During this time, plumule develops fast and forms two first functioning foliage leaves. Radicle bends downwards in the soil and forms root. By the time plumule has become an actively growing vegetative shoot, the hypocotyls functioning stem and the radical, a root.
Maize seed germination
Maize is endospermic grain. At the time of germination, cotyledon and endosperm do not come out of the soil.Germination, therefore, is hypogeal.
Cotyledon or scutellum absorbs the food material stored up in the endosperm. All growth of seedling occurs from the elongation of the radical and the plumule.
Radicle emerges first but followed almost immediately by plumule.The radical gradually breaks through the coleorhizae and forms the primary root. Plumule breaks through the upper distinct cylindrical portion of the sheath, called the plumule sheath or coleoptiles.
Adventitious roots begin to develop at once from the point of origin of the radical on the hypocotyls. The primary root soon perishes. The plumule grows upwards. The first leaf soon emerges out of the plumule sheath and others follow in succession. When the germination is complete, the seedling becomes independent of endosperm.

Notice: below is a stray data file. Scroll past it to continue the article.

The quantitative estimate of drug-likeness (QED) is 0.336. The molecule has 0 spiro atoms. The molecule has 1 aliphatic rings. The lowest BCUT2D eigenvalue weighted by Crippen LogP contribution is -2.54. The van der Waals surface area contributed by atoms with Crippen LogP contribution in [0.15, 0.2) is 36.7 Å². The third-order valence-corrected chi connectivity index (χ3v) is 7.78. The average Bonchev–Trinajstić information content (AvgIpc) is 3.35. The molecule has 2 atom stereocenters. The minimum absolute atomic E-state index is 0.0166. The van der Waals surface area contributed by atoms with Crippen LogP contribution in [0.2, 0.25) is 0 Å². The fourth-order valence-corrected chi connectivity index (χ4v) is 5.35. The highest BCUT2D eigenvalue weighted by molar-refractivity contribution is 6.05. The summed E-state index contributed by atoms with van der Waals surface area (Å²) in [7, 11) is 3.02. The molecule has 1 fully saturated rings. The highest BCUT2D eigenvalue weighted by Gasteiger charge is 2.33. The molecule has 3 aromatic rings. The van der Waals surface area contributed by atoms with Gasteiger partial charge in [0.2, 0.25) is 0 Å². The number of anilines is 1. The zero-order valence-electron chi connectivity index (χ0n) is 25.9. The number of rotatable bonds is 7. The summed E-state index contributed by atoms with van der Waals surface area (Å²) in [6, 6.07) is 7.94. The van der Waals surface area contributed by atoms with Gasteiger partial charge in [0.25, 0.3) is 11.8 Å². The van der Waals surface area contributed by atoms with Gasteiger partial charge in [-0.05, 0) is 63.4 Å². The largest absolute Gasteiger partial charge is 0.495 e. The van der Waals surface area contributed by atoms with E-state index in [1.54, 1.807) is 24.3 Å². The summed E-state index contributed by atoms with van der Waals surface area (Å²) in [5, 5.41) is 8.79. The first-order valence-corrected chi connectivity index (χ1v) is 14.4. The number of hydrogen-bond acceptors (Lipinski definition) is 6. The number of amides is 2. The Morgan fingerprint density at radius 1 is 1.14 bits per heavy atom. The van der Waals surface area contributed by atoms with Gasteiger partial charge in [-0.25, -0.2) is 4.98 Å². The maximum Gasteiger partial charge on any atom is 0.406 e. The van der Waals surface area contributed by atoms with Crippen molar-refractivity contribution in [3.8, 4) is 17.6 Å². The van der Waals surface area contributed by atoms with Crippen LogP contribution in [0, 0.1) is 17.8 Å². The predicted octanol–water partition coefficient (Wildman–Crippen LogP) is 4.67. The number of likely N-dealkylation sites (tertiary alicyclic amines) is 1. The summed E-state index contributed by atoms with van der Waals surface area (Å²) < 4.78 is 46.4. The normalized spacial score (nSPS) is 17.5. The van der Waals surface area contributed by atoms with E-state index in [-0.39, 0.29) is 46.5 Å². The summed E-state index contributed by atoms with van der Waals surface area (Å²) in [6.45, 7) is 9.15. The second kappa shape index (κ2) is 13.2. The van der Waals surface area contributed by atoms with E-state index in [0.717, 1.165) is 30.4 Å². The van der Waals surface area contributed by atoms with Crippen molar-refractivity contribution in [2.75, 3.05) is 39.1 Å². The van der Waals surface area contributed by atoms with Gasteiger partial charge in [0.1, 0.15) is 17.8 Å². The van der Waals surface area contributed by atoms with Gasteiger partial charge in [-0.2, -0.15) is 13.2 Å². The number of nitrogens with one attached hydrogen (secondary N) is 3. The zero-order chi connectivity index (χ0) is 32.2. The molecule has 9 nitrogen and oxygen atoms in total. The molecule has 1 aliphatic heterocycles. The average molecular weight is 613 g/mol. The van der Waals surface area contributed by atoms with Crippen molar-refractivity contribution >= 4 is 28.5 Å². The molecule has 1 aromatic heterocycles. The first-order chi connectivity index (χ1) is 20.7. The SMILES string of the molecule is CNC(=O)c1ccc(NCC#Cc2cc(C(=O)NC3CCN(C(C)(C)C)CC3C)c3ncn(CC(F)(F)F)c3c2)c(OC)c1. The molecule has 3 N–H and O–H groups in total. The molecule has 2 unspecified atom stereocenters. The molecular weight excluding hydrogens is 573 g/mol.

The conditions necessary for seed germination are:
External conditions for seed germination
- Water – Uptaking water, the seed swells, and seed coat becomes soft and permeability increases. Increasing permeability allows better exchange of gases Water creates sufficient turgor pressure inside the seed, cracks the seed coat and enables the embryo to come out easily. Water makes the protoplasm active and converts the insoluble food present in cotyledons and endosperm into soluble forms. Activated protoplasm secretes enzymes which digest food. This digested food is used for respiration and supplies energy to the growing embryo. Water also helps in the transport of digested food from the endosperm and cotyledons to the growing embryo.